Such a situation of weakness, within a wider context of pressure on al-Qaeda globally, seems to be leading the organization to change its inner nature. From being a group focused on an insurgency based on political as well as religious elements, it is shifting toward a more criminal type organization that uses Islamism in a superficial sense, on the model of the Philippine based organization Abu Sayyaf (see Terrorism Monitor, June 18).
AQIM – Algerian or Regional Organization?
These recent and intensified Algerian efforts to deal with AQIM are likely connected to wider regional geopolitical developments. The U.S.-led North African counterterrorist exercises (“Operation Flintlock”) as well as the diplomatic and military meetings on regional threats linked to terrorism held in Algeria in the past few months clearly demonstrate the importance that the issue has for both the regional chessboard and for the interests of external actors in the area such as the United States or the European Union. Algeria’s strategy is to rapidly become a leader in the struggle against terrorism in the area. In spite of its “regionalization,” AQIM remains a group whose soul is still rooted in Algerian dynamics. Although AQIM is progressively losing credibility as the main security threat for Algeria, the other governments of the Sahel-Sahara region are increasingly concerned about the threat that AQIM could represent for the stability of their own countries, which are largely characterized by porous borders, low levels of statehood and chronic social, economic, and political instability (see Terrorism Monitor, April 23).
Algeria wants to use its considerable economic and military weight and its intimate knowledge of the Salafist threat to increase its overall regional status. Such a campaign could help Algeria improve its relationship with the United States, a constant aim of Algerian foreign policy for the past few years. Many times, the terrorist threat card has been played by Algiers to get the attention of Washington, even though the United States has always been cautious in providing full military assistance because of Israeli concerns. Moreover, improving its regional status will clearly better serve Algerian interests in the latent geopolitical confrontation with the other Maghreb “great power,” Morocco. Although Morocco is a country concerned with the “regionalization” of AQIM, it was not invited to regional security meetings held in Algiers in March and April. Rabat protested vigorously against this exclusion (Agence Maghreb Arab Press, March 16).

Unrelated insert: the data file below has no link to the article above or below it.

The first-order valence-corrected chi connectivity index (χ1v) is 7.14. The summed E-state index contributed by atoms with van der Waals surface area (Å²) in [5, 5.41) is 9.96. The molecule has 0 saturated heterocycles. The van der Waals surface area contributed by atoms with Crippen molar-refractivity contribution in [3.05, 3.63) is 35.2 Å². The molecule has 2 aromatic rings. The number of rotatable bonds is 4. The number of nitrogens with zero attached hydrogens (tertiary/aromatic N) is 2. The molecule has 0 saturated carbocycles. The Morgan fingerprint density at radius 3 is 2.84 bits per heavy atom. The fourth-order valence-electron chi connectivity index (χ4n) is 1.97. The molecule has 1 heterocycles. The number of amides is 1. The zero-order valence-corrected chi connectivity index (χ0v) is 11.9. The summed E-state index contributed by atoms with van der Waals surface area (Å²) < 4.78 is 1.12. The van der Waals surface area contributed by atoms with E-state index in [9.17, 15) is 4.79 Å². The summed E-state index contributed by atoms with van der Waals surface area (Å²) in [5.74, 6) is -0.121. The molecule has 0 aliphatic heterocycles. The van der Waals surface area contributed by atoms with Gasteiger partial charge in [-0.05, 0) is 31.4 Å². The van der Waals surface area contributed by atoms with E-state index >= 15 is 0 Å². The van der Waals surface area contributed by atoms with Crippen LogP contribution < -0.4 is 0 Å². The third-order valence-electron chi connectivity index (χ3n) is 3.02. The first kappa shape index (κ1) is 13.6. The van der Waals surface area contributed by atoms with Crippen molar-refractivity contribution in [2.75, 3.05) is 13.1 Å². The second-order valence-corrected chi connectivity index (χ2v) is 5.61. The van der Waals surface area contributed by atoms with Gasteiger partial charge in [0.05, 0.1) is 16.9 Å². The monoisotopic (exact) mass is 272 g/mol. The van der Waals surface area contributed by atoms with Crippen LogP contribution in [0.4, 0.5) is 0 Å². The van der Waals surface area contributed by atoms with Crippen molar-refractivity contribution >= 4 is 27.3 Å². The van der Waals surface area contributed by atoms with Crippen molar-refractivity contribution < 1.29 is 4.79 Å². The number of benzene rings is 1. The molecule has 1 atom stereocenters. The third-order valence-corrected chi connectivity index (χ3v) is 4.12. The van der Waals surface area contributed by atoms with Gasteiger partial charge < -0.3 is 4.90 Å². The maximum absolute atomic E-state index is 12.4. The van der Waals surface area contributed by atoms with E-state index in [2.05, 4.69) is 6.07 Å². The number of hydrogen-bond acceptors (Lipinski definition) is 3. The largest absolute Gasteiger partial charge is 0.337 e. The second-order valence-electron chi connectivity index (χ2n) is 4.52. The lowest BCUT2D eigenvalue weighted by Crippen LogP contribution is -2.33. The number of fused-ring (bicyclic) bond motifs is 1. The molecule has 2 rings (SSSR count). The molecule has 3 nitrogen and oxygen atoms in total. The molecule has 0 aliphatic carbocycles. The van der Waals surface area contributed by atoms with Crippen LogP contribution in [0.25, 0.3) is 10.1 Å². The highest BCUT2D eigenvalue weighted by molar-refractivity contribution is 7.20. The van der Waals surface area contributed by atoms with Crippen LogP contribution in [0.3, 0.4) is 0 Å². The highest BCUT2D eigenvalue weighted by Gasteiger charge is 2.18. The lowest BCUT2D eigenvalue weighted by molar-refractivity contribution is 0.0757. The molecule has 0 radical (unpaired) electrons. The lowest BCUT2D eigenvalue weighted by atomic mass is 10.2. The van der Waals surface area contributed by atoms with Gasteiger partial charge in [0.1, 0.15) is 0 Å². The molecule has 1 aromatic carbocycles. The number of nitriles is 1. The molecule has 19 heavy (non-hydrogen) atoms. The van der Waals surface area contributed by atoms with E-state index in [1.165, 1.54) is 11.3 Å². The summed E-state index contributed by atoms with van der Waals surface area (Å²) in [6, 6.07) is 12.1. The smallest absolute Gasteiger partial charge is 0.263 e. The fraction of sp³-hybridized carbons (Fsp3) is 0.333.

On a domestic scale, the latest arrests and surrenders have shown how the Algerian government seems to be able to tame internal terrorist threats. Although there is always a certain degree of opacity surrounding these surrenders, confessions, and public redemptions, the efforts of Algeria’s security forces seem to be relatively successful and they are effectively weakening AQIM in the country. Moreover, the internal conflicting dynamics of the group contribute to such a weakening. AQIM looks more like a normal criminal organization, involved in trafficking and other illegal activities. As such, it is emerging as a regional threat for the governments of the Sahel and Sahara regions. There is a shared interest of these governments to keep the focus on the “Islamist nature” of such a threat in order to get greater attention from those actors concerned with the global spread of jihadism, primarily the United States. Moreover, these internal successes can project a stronger image of Algeria as a leader in the fight against terrorism in the Sahel-Sahara region, thereby increasing its overall regional and international status.